The reviewers have discussed the reviews with one another and the Reviewing Editor has drafted this decision to help you prepare a revised submission.
This is a nice follow up of the authors' recent eLife paper in which they reported a role for the Sam68 RNA binding protein in NF-κB activation in response to DNA damage in cultured cells. The new data show quite convincingly that in response to whole body irradiation (WBIR) Sam68-/- mice exhibited reduced induction of NF-κB target genes, such as BCl-XL, decreased PARylation of nuclear proteins, increased Casp3 cleavage and apoptosis in colonic epithelial cells compared to Sam68+/- mice. They also showed that the absence of Sam68 resulted in a significant increase in the percentage of mice dying following WIBR, and concluded that Sam68 is required for protection against colonic damage in response to irradiation.
This is an important extension of their previous in vitro results, and the data show convincingly that Sam68 has a clear radioprotective role in the colon epithelium in vivo by controlling NF-κB activity.
Please address the following minor points in a revised version:
1) In the Introduction, the authors call Sam68 an RNA-binding protein. It would be more correct and proper to call it a single-strand nucleic acid binding protein. This distinction is important as the authors have not yet implicated RNA in the pathway of DNA damage, and so it is entirely possible that the pathway is initiated or involves binding with ssDNA exposed during the damage response at an early stage.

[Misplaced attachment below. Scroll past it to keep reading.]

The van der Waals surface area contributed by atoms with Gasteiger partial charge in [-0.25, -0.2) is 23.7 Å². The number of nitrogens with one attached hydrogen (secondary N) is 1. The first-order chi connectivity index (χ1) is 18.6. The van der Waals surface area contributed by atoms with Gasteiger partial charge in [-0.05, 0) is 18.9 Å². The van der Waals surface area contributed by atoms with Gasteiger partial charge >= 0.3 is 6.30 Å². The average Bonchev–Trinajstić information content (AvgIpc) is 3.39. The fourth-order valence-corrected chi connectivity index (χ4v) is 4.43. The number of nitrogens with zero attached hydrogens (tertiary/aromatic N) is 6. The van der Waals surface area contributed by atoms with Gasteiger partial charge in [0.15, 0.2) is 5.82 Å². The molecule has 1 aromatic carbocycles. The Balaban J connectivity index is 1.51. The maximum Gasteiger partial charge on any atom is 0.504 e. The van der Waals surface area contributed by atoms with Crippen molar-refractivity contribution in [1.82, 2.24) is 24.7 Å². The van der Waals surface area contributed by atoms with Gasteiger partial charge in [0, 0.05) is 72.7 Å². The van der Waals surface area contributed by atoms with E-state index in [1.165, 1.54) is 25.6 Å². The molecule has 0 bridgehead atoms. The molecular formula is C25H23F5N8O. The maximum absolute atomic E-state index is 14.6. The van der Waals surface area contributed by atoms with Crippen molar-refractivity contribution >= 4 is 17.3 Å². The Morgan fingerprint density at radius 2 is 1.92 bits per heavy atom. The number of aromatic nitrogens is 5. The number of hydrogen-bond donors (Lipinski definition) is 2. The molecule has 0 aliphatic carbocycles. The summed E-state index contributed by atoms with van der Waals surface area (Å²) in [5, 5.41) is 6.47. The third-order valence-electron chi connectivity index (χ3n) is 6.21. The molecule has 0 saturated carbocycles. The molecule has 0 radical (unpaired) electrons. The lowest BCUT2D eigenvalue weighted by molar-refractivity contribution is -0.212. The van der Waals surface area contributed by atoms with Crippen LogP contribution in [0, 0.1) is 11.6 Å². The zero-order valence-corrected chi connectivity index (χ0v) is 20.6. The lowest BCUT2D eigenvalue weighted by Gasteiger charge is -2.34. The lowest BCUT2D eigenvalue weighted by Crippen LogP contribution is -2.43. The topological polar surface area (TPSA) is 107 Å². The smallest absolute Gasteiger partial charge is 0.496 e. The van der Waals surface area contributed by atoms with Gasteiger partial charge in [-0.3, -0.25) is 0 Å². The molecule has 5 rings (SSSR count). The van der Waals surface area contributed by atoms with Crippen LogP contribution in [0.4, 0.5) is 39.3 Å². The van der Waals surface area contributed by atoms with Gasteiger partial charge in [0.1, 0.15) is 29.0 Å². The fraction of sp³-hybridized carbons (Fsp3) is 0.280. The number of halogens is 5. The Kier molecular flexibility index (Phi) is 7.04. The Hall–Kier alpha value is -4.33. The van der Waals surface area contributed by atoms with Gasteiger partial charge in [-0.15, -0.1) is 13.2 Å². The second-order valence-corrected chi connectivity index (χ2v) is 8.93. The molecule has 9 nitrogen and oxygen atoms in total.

2) The writing can be improved. It is in places unclear – for example in the Results section, the authors write "…Khdrbs+/- and Khdrbs-/-mice exhibited similar results (Figure 1C)", but this is not at all what they meant. The two genotypes yield different results; what the authors meant is that Figure 1B and 1C report similar conclusions. The paper needs to be carefully re-read for precision and clarity.